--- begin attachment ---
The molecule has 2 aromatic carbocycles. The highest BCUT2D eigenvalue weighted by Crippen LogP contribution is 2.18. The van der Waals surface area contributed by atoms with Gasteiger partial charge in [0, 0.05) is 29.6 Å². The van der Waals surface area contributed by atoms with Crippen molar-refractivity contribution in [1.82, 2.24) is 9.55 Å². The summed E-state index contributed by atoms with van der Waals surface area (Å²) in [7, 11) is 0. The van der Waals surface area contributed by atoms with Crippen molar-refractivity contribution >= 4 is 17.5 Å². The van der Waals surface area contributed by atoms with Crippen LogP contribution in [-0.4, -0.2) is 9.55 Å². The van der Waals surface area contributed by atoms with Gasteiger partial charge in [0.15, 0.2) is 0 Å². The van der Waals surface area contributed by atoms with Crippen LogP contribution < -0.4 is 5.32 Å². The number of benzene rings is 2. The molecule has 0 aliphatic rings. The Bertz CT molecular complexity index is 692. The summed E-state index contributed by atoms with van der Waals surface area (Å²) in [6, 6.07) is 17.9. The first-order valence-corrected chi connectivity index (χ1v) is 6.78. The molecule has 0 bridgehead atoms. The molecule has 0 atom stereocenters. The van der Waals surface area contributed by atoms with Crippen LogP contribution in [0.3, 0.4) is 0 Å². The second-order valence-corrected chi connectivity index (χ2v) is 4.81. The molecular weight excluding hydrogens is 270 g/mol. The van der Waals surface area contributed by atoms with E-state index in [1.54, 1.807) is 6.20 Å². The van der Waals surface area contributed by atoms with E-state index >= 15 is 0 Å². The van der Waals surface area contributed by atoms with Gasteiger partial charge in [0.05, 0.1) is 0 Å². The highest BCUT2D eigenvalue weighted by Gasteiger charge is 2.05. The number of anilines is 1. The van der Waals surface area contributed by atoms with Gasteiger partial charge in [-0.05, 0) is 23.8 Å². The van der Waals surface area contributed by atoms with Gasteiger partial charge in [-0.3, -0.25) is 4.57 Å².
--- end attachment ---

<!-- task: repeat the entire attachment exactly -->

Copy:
The molecule has 2 aromatic carbocycles. The highest BCUT2D eigenvalue weighted by Crippen LogP contribution is 2.18. The van der Waals surface area contributed by atoms with Gasteiger partial charge in [0, 0.05) is 29.6 Å². The van der Waals surface area contributed by atoms with Crippen molar-refractivity contribution in [1.82, 2.24) is 9.55 Å². The summed E-state index contributed by atoms with van der Waals surface area (Å²) in [7, 11) is 0. The van der Waals surface area contributed by atoms with Crippen molar-refractivity contribution >= 4 is 17.5 Å². The van der Waals surface area contributed by atoms with Crippen LogP contribution in [-0.4, -0.2) is 9.55 Å². The van der Waals surface area contributed by atoms with Gasteiger partial charge in [0.15, 0.2) is 0 Å². The van der Waals surface area contributed by atoms with Crippen LogP contribution < -0.4 is 5.32 Å². The number of benzene rings is 2. The molecule has 0 aliphatic rings. The Bertz CT molecular complexity index is 692. The summed E-state index contributed by atoms with van der Waals surface area (Å²) in [6, 6.07) is 17.9. The first-order valence-corrected chi connectivity index (χ1v) is 6.78. The molecule has 0 bridgehead atoms. The molecule has 0 atom stereocenters. The van der Waals surface area contributed by atoms with Crippen LogP contribution in [0.3, 0.4) is 0 Å². The second-order valence-corrected chi connectivity index (χ2v) is 4.81. The molecular weight excluding hydrogens is 270 g/mol. The van der Waals surface area contributed by atoms with E-state index in [1.54, 1.807) is 6.20 Å². The van der Waals surface area contributed by atoms with E-state index >= 15 is 0 Å². The van der Waals surface area contributed by atoms with Gasteiger partial charge in [0.05, 0.1) is 0 Å². The highest BCUT2D eigenvalue weighted by Gasteiger charge is 2.05. The number of anilines is 1. The van der Waals surface area contributed by atoms with Gasteiger partial charge in [-0.05, 0) is 23.8 Å². The van der Waals surface area contributed by atoms with Gasteiger partial charge in [-0.3, -0.25) is 4.57 Å².